Rescue teams battled through the night to find survivors after a powerful quake ravaged Peru's central coast, killing some 500 people in one of the country's worst natural disasters in the last 100 years.

The 8.0-magnitude quake struck late on Wednesday and many of its victims were poor, killed when their flimsy mud-brick homes caved in. Hospitals and morgues were overwhelmed, forcing residents to lay bodies out on city streets.

Some 510 people have been confirmed dead and 1,000 wounded in the quake, the United Nations said on Friday, quoting national and local authorities.

The United Nations report, obtained by Reuters in Geneva, said the situation was worst in the cities of Canete, Chincha and Pisco, although other areas like Nazca and Palpa were inaccessible.

The Peruvian government, which has appealed for shelter items and medicines, will present a more detailed assessment of needs later on Friday, according to the report by the U.N. Office for the Coordination of Humanitarian Affairs (OCHA).

More than 24 hours after the quake, a series of aftershocks sowed panic in the hardest-hit towns, south of the capital Lima, although the rescue of a man from the rubble of a collapsed church brought some hope to rescuers in the town of Pisco.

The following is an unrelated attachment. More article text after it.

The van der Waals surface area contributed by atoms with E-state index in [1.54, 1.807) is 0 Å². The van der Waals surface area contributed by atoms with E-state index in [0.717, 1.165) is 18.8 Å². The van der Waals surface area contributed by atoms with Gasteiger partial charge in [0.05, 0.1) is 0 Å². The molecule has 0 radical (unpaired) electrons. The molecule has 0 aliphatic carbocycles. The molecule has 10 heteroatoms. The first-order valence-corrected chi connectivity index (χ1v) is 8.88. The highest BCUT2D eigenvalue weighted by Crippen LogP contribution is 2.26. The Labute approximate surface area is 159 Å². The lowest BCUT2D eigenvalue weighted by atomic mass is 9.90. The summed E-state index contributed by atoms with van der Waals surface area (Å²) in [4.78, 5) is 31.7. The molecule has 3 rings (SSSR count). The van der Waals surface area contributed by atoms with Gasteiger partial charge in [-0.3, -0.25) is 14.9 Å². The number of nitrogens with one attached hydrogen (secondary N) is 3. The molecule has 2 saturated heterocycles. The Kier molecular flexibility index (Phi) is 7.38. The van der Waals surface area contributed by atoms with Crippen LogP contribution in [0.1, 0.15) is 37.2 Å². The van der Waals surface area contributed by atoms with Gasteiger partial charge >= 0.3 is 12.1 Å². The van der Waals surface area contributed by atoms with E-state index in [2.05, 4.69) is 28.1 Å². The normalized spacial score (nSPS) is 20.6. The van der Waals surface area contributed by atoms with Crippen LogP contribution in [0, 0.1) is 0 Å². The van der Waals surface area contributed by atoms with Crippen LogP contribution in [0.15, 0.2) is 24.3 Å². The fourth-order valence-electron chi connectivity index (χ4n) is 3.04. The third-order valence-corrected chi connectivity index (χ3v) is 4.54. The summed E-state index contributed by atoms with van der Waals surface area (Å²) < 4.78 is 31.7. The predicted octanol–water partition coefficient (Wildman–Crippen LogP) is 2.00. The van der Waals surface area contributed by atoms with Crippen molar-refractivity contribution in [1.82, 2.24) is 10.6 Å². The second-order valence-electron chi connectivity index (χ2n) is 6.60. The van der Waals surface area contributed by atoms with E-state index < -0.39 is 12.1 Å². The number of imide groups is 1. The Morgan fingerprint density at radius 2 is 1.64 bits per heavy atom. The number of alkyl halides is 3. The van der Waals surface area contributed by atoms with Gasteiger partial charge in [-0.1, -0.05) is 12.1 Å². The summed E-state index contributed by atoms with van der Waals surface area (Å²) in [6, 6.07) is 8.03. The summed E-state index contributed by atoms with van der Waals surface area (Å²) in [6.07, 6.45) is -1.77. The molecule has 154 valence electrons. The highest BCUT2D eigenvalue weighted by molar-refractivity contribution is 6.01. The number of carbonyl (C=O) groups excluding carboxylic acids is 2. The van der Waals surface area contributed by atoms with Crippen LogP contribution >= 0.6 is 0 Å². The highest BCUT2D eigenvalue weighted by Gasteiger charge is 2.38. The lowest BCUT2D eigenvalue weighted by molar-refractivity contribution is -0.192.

This is virtually a miracle, hopefully we can find more, said Carlos Cordova Gomez, chief of Peru's voluntary firefighters, who worked under floodlights to dig through the church ruins alongside police, soldiers and volunteers.

For the time being we're going to keep on looking for bodies, said Felipe Aguilar, directing Army rescue efforts in the town. For us, this is the priority right now, because we've already pulled one person out alive.

In the square where the devastated church once stood, hundreds of residents gathered in the only part of the town of 120,000 with any light after the quake, which cut electricity and phone lines and cracked major highways.

Pisco, famous for the grape liquor that bears its name, was worst affected by the quake along with the towns of Ica and Chincha, where hundreds of prisoners escaped from a jail when the tremor tore the old building apart.

President Alan Garcia visited the quake-hit areas on Thursday and sent condolences to the families of the victims.

Wednesday's quake was one of the worst natural disasters to hit the South American country during the last century. In 1970, an earthquake killed an estimated 50,000 Peruvians in catastrophic avalanches of ice and mud that buried the town of Yungay.

In downtown Lima, the Peruvian flag flew at half-mast as Garcia declared three days of national mourning.